With reference to the first contention that the jury was allowed to separate after they had been sworn and placed in charge of the sheriff, it must be admitted that one juror, named Rice, did separate for a few minutes from the balance of the jury. It occurred in this way: The trial began upon Saturday, but the evidence was not concluded on that day. On Saturday afternoon the sheriff was sworn with respect to keeping the jury together and the jury duly admonished. On Sunday they were taking a walk; they went out of town with the sheriff to visit his brother who was sick; they came back into town and went to a spring to get a drink; no complaint is made up to this point. While at the spring different members of the jury and the sheriff drank water and engaged in conversation. A toilet was near by, and the juror named Rice entered the toilet for the purpose of attending to a call of nature. The sheriff and other members of the jury were the only persons present; after remaining there a few moments the sheriff said, “If you are all ready, let's go;” and they went back up the street leading to the depot of Mt. Vernon. Neither the sheriff nor any member of the jury observed that Rice was not present. About the time they reached the depot, which was only a short distance away, Rice came up and remarked upon the fact that he had been lost. When he came out of the toilet the jury was out of his sight, and he went up the street towards “Fish's store,” where he saw Judge Mullins and other citizens, and inquired where the sheriff and the balance of the jury were. Upon being told, the juror Rice immediately turned and followed the sheriff and jury until he overtook them. There was no one along the street over which the juror Rice traveled, and he did not see or communicate with any person except the county judge and the citizens of whom he made the inquiry. The sheriff and other 11 members of the jury did not miss Rice until he came up and remarked that he had been absent. Rice had not been absent more than three to five minutes. The evidence shows plainly he did not communicate with any person with regard to the case on trial, and there is no attempt to show he was influenced in any way during the short interval he was absent from the balance of the jury; that his absence was wholly unintentional is admitted by every one, and he is not charged with any intentional wrongdoing.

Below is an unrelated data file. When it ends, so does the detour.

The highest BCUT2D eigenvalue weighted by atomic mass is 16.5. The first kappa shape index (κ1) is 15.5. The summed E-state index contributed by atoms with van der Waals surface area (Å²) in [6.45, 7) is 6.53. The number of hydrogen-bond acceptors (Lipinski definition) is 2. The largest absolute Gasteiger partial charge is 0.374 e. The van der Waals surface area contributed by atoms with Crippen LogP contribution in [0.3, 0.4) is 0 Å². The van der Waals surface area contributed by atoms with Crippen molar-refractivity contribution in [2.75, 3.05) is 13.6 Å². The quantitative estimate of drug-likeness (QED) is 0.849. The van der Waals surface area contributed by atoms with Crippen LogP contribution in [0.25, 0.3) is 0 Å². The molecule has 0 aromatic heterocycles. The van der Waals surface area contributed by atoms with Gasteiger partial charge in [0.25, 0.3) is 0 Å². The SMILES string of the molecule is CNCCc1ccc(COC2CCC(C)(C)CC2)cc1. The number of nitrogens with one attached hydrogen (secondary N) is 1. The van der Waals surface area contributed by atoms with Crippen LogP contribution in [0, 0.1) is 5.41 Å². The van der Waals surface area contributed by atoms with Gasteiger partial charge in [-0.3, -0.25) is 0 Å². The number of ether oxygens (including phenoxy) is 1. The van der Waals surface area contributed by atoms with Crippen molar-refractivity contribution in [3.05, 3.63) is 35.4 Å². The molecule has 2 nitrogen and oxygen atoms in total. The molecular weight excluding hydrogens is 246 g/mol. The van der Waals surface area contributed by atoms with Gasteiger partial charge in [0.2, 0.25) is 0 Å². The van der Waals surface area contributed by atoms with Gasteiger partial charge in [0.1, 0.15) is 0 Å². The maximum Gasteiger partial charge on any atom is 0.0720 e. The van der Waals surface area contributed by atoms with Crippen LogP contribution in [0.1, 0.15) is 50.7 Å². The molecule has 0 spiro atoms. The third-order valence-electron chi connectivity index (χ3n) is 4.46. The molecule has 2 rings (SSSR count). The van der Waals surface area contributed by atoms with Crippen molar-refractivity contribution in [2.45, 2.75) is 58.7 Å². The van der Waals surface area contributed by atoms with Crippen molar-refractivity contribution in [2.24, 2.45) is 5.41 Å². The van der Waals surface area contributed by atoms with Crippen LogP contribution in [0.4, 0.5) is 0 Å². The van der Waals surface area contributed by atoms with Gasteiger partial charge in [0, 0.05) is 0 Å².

By section 244, Criminal Code, it is provided that a jury, during trial of a case in which capital punishment may be inflicted, “shall not be permitted to separate, but shall be kept together in charge of the proper officer.” Section 251 of the Criminal Code provides for cases of emergency arising out of the sickness of a juror after the trial has begun, and allows the juror to separate from his fellows: